Page 10 - Jewish Book Annual Volume 19

Basic HTML Version

4
J
e w i s h
B
o o k
A
n n u a l
the words paralle l columns. He must use a prescribed type of
ink and avoid the gaudiness of illum ination in gold. He must
refra in from making the slightest emendation in the text, reta in ­
ing the traditional spelling, spacing and size of letter. W here
usage decrees an outsize letter, larger or smaller or dangling
above the line, he must follow it w ithout alteration. Proper
spacing between columns and ample margins at top and bottom
assure clarity and beauty.
Thus the Book of Books has been preserved unchanged
through centuries of toil and tribu lation , of wandering and
weariness, bloodshed and massacre. When the art of printing
was introduced, the tradition of perfection in the w riting of the
Torah scrolls was perpetuated in the beautiful editions of the
Bible which sparkled like gems in the diadem of Hebrew in­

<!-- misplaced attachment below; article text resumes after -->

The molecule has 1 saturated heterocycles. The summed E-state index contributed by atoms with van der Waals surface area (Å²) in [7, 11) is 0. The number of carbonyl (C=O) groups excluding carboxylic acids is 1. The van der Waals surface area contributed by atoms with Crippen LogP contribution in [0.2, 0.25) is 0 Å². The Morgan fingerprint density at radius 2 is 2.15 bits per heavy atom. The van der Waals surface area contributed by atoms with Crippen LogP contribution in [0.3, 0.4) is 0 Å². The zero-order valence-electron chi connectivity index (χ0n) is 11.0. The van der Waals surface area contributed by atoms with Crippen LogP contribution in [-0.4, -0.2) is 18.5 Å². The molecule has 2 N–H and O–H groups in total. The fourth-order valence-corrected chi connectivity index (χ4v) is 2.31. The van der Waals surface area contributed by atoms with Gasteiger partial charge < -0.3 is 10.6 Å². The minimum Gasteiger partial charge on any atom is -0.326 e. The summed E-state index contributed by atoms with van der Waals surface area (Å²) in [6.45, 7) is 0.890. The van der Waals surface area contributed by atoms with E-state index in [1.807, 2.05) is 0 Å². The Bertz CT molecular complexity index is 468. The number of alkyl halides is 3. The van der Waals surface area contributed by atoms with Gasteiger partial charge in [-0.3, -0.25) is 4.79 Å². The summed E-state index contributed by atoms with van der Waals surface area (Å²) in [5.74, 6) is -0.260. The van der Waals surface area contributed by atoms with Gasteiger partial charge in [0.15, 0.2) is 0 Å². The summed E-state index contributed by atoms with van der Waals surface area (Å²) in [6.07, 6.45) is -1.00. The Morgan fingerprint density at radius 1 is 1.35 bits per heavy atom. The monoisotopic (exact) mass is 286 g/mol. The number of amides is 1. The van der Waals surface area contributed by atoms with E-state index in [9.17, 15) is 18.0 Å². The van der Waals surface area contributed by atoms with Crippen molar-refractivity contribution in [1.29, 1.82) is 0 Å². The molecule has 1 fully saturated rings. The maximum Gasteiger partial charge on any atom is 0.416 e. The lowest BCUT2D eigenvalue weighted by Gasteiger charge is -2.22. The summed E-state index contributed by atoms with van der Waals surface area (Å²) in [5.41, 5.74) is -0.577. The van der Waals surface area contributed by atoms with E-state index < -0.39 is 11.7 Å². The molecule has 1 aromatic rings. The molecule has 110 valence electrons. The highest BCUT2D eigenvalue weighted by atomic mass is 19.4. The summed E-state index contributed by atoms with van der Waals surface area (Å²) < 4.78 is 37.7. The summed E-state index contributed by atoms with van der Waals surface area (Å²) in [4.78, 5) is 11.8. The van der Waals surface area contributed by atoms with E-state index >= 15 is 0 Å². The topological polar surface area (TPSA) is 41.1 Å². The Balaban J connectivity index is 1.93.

cunabula.
Debut of the Jewish Printed Book
The first Jewish use of the epoch-making art of printing was
in Italy. As early as February 1475, Abraham ben Garton ben
Isaac printed Rashi’s commentary on the Pentateuch at his
press in Reggio di Calabria. Less than five months later Meshul-
lam Kozi issued Jacob ben Asher’s code of Jewish law in the
town of Pieve di Sacco. The following year saw another edition
of this book in Mantua by Abraham Conath. A t about the same
time the art spread to Germany, Belgium, France, Portugal,
Switzerland and Turkey. Jewish printing was in the cradle only
a short time after the first printed books had made their
appearance.
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Colophon of Rashi’s Commentary on the Pentateuch, printed by Abraham
ben Garton ben Isaac in Reggio di Calabria, February, 1475.